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Fish Head (2020) – Review/ Summary (with Spoilers)

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In this quiet drama, a young girl, on the brink of puberty, wonders what the end result might be.


Director(s)Grace Tan
Screenplay ByGrace Tan
Date Released (Film Festival: NewFest –  The New York LGBTQ Film Festival 2020)10/16/2020
Genre(s)Drama, Young Adult
Duration10 Minutes
RatingNot Rated
Noted Cast
NahlaInez Curro

This content contains pertinent spoilers.

Plot Summary

Over the course of a few days, Nahla realizes something is happening. Her body is changing, and as she bathes and looks in the mirror, you can see her feel and see adolescence slip away, and the teenage years begin.

Things To Note | Question(s) Left Unanswered

  • Were the scales we see Nahla potentially have supposed to be a hint to possibly being trans? After watching “I Am Jazz” and learning how mermaids are a symbol of that, I’m not sure.

Review

Highlights

A Capturing Lead

Nahla (Inez Curro) walking down a street, enjoying her music
Nahla (Inez Curro)

We haven’t seen Curro since “Picnic at Hanging Rock,” and, as noted in episode 4, she was the silver lining of the movie. So when it comes to “Fish Head,” of which she is the star, she gets to shine and show, even with minimal dialog, how she could be the next big thing. For, simply put, it is rare to find actors who know how to command silent moments, especially focused on self-exploration and the character being lost in their thoughts. Yet, as Nahla, you get it.

As for what “it” is? I want you to remember all the imagery that you were exposed to as a kid and being told what that big thing was which would mean things would change. What would be the sign you aren’t a kid anymore and then you realizing, all the dreams and fantasies you had, it is time to try to achieve them and not just dream about them.

Now, this could just be my take, not writer/director Grace Tan’s intention, but for such a quiet performance to push you to feel something, relate, and create dialog despite how little you were offered, that’s saying something.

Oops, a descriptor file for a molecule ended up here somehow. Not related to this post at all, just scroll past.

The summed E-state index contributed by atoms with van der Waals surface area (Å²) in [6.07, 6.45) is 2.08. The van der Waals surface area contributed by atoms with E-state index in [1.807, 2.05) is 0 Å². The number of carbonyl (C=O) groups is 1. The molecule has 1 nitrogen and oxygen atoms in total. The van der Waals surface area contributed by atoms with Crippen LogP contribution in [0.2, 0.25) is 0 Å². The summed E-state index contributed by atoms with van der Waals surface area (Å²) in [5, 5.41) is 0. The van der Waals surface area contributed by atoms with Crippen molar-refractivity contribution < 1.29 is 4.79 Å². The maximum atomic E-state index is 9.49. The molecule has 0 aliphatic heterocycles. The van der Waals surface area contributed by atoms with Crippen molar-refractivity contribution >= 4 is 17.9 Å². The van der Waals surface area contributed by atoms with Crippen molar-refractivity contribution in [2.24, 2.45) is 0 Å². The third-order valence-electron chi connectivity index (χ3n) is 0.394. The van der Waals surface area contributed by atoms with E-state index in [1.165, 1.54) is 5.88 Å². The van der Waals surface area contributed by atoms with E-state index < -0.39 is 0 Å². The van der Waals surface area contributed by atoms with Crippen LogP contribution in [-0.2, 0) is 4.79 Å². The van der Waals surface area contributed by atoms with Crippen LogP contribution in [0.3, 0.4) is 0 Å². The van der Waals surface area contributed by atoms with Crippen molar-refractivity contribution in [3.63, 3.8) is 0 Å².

A Story You Want To Continue

Which is why we would love to see more of this. “Fish Head” is built like a teaser, an extended trailer, and it reminds you of why indie films are so necessary. For while big flashy moments do have their place, it’s the exploration of the human psyche, dealing with changes beyond your control, and trying to live up to the potential you think you have and the world places on you, that creates a long-lasting experience. One that goes beyond the excitement of action movie flare or that one joke in a comedy. Films like you can see “Fish Head” become as they remind you that, in your path towards fulfillment, you’ve come a long way.

Overall

Rating: Positive (Worth Seeing)Recommended

Simply put, we want more. We’re invested, we’re curious, and not knowing where Nahla’s story goes leaves us immensely frustrated. Yet, getting to see Curro work, and being reminded of who she is, what she can do, and what she might become, does remind you of a star in the making. One that, hopefully with Grace Tan, will get to see her potential realized one day.

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Amari Allah

I started Wherever I Look back in 2011 and have aimed to be that friend who loves watching various forms of media and talking about it. So, from bias, strong opinions, and a perspective you may not have thought about, you'll find that in our reviews.

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